The floodgates continue to open:
“One of the first votes I cast as a member of the Maryland State Senate in 1967 was to repeal the anti-miscegenation statute that remained Maryland law. It was a legacy of a discriminatory history of prejudice and segregation. It was my feeling then and now that individuals have a right to choose their partners, and society must accord them that freedom.
“We now confront a variation of that miscegenation issue, and that has been what to call the relationship between two people of the same gender. The word ‘marriage’ has held a specific meaning for centuries as the union between a man and a woman. But it has also meant, in a broader sense, a commitment of one person to another, recognized by each of them and by society.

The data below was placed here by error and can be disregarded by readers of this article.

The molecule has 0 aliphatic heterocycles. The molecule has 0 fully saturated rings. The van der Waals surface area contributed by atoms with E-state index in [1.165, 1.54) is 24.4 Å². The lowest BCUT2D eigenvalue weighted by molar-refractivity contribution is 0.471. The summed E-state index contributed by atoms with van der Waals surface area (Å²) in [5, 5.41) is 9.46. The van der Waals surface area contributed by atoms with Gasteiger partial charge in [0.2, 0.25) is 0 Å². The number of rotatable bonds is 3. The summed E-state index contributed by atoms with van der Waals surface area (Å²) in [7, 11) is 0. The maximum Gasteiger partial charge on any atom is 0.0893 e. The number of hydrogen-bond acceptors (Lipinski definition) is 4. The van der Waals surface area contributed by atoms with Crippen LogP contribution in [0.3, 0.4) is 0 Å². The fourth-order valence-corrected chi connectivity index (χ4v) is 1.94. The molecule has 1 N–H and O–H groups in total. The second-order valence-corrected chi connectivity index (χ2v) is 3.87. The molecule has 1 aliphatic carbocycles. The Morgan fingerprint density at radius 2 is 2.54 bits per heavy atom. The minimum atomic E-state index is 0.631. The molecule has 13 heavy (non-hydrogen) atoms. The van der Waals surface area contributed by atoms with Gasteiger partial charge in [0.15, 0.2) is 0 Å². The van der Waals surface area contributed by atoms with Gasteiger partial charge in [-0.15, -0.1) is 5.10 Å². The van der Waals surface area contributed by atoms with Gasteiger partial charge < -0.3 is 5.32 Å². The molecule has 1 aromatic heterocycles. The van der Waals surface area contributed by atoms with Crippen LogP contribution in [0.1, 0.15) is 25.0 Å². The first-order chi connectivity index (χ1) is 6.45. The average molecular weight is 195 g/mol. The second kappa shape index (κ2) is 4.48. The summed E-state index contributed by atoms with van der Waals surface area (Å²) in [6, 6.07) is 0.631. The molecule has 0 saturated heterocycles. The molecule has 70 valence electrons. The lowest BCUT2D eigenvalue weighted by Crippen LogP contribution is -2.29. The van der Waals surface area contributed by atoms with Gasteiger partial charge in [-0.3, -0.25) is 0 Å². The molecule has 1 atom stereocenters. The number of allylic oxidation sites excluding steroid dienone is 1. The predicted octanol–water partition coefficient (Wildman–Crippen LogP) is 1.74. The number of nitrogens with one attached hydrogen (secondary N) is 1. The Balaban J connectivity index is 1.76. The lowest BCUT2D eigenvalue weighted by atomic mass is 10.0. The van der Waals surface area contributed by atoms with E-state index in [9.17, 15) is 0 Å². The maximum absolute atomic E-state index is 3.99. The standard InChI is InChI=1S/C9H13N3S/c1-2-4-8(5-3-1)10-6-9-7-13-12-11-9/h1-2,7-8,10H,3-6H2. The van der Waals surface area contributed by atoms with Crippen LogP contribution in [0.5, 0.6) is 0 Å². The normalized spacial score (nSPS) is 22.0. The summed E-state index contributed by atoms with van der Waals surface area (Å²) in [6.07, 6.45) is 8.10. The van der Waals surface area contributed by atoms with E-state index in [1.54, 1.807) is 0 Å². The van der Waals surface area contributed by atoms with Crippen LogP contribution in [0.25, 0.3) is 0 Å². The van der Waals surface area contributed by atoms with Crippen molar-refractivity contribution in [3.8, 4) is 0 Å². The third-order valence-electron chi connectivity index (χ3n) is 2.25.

“I have believed that the phrase ‘civil union’ was an appropriate definition of a relationship that is both different and the same between two people of the same sex. And I have believed strongly that such couples must be treated equally under the law.
“Because I believe that equal treatment is a central tenet of our nation, I believe that extending the definition of marriage to committed relationships between two people, irrespective of their sex, is the right thing to do and will not, in any way, undermine the institution of marriage so important to our society nor impose a threat to any individual marriage. It will, however, extend the respect due to every one of our fellow citizens that we would want for ourselves and our children.”